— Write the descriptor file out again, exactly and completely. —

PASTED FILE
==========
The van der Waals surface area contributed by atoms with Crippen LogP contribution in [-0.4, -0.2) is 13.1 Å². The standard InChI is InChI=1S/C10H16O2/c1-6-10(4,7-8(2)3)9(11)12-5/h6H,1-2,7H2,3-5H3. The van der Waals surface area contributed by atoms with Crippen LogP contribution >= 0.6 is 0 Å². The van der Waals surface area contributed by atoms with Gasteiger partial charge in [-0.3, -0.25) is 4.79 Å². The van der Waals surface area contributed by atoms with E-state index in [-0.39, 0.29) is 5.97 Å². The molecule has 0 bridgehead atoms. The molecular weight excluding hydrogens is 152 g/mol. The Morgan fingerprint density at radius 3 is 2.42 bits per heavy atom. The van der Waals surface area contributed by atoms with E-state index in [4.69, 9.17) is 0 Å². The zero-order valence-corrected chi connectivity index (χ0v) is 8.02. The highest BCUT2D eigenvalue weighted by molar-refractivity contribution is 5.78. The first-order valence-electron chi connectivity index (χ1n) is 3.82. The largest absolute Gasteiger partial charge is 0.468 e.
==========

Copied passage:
The van der Waals surface area contributed by atoms with Crippen LogP contribution in [-0.4, -0.2) is 13.1 Å². The standard InChI is InChI=1S/C10H16O2/c1-6-10(4,7-8(2)3)9(11)12-5/h6H,1-2,7H2,3-5H3. The van der Waals surface area contributed by atoms with Crippen LogP contribution >= 0.6 is 0 Å². The van der Waals surface area contributed by atoms with Gasteiger partial charge in [-0.3, -0.25) is 4.79 Å². The van der Waals surface area contributed by atoms with E-state index in [-0.39, 0.29) is 5.97 Å². The molecule has 0 bridgehead atoms. The molecular weight excluding hydrogens is 152 g/mol. The Morgan fingerprint density at radius 3 is 2.42 bits per heavy atom. The van der Waals surface area contributed by atoms with E-state index in [4.69, 9.17) is 0 Å². The zero-order valence-corrected chi connectivity index (χ0v) is 8.02. The highest BCUT2D eigenvalue weighted by molar-refractivity contribution is 5.78. The first-order valence-electron chi connectivity index (χ1n) is 3.82. The largest absolute Gasteiger partial charge is 0.468 e.